Wednesday, March 4, 2015

The Original Definition of 'Religious Freedom'

Last week, the Utah house unanimously passed a law that recognizes "January 16th as Religious Freedom Day and honoring the founding definition of Religious Freedom."

The current debate for religious freedom is generally within the definition of:

I should legally be able to refuse services, housing, employment, and public associations with anyone or anything based off of deeply held religious beliefs.

But this definition only really came out as a desperate last attempt to stifle the social progress of same-sex marriage legalization and other anti-discriminatory legislation. 

The original definition of religious freedom came from the Virginia Statute of Religious Freedom, written by Thomas Jefferson. James Madison then put it into law in 1786. This definition, in addition to removing a state established church, was:

An individual’s beliefs or non-beliefs “shall in no wise diminish, enlarge or affect [one’s] civil capacities.” In other words, what you believe or don't believe cannot be used as an excuse to either withhold services from you, or give you an advantage that others do not have.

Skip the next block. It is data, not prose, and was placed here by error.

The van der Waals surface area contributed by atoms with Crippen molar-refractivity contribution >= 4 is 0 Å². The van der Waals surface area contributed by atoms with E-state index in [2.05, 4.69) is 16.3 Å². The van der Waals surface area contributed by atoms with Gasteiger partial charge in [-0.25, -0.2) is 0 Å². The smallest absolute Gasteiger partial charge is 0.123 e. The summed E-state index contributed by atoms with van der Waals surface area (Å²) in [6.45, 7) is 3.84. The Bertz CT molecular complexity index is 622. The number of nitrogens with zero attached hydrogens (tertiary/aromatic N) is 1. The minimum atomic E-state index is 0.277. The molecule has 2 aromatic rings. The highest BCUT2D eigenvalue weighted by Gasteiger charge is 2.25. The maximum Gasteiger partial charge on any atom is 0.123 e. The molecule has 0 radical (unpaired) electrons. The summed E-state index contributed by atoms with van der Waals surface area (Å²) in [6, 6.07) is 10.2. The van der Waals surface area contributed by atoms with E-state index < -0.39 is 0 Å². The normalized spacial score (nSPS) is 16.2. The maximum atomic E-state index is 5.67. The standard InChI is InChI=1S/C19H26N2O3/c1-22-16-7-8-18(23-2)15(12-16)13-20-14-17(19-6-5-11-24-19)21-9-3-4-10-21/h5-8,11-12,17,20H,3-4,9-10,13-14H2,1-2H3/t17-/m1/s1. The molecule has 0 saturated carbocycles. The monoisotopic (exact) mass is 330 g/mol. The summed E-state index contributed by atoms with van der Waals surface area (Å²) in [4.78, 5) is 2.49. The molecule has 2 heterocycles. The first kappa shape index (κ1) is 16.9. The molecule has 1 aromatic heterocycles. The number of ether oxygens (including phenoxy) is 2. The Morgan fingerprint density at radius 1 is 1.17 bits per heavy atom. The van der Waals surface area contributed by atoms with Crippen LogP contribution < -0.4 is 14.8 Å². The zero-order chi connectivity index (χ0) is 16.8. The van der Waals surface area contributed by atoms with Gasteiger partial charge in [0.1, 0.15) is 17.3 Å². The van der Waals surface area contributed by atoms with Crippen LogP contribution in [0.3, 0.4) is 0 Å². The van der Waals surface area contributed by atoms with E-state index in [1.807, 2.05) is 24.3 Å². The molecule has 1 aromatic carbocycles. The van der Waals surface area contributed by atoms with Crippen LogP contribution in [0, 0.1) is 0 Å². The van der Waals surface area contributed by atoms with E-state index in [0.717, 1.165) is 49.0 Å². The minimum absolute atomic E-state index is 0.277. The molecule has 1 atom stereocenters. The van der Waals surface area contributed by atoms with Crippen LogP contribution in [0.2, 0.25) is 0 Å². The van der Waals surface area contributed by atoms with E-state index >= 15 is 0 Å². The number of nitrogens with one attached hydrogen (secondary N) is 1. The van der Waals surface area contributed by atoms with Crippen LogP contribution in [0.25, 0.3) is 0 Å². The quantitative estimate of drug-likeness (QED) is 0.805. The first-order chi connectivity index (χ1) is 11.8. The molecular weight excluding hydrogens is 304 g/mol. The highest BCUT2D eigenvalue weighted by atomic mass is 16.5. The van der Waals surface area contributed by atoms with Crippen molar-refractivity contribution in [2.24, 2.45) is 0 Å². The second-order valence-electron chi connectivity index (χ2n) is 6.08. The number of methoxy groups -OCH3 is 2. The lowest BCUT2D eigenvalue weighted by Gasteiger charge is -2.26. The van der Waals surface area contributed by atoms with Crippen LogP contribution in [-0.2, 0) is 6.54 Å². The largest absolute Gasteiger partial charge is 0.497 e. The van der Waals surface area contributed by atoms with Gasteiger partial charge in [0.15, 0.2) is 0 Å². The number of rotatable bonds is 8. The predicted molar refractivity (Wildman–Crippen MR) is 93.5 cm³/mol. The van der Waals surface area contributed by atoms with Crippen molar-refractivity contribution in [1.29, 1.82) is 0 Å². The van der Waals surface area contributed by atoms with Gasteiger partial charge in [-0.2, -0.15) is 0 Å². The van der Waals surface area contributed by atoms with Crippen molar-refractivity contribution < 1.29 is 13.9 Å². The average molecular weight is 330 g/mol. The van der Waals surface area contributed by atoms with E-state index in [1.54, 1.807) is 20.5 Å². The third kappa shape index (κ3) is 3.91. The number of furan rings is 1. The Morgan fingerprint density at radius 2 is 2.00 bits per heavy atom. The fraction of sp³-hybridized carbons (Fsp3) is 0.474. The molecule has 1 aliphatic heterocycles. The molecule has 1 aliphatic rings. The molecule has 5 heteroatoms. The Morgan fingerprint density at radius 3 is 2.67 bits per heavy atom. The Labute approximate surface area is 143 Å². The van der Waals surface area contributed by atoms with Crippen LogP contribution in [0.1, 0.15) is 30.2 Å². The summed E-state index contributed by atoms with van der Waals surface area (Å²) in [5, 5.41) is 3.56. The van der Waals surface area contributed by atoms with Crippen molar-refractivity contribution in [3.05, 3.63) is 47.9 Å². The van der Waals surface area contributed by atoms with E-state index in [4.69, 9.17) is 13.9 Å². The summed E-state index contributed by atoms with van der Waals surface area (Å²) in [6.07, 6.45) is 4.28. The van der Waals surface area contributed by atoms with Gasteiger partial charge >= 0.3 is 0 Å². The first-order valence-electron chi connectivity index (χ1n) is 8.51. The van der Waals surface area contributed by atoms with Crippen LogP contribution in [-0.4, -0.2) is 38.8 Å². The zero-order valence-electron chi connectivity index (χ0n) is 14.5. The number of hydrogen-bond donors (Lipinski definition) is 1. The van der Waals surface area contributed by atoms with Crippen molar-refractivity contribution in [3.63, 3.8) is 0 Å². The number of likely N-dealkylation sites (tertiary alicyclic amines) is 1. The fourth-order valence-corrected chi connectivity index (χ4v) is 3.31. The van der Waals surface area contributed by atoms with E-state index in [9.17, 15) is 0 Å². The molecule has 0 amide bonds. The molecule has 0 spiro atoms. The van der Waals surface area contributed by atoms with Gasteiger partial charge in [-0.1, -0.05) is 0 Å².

This tune is dramatically different from that of religious proponents today. If believers wish to drum the original intent of the constitution and the founding fathers, they need not look further.

There is no need to add anymore anti-constitutional exceptions and special privileges to religion and religious people. Religion is already protected for one to worship as they please on their own. But what you do or work or business or otherwise in the civil sector is not your religion.

Let us honor January 16 as either Freedom of Religion or Freedom FROM Religion freely, as we choose.

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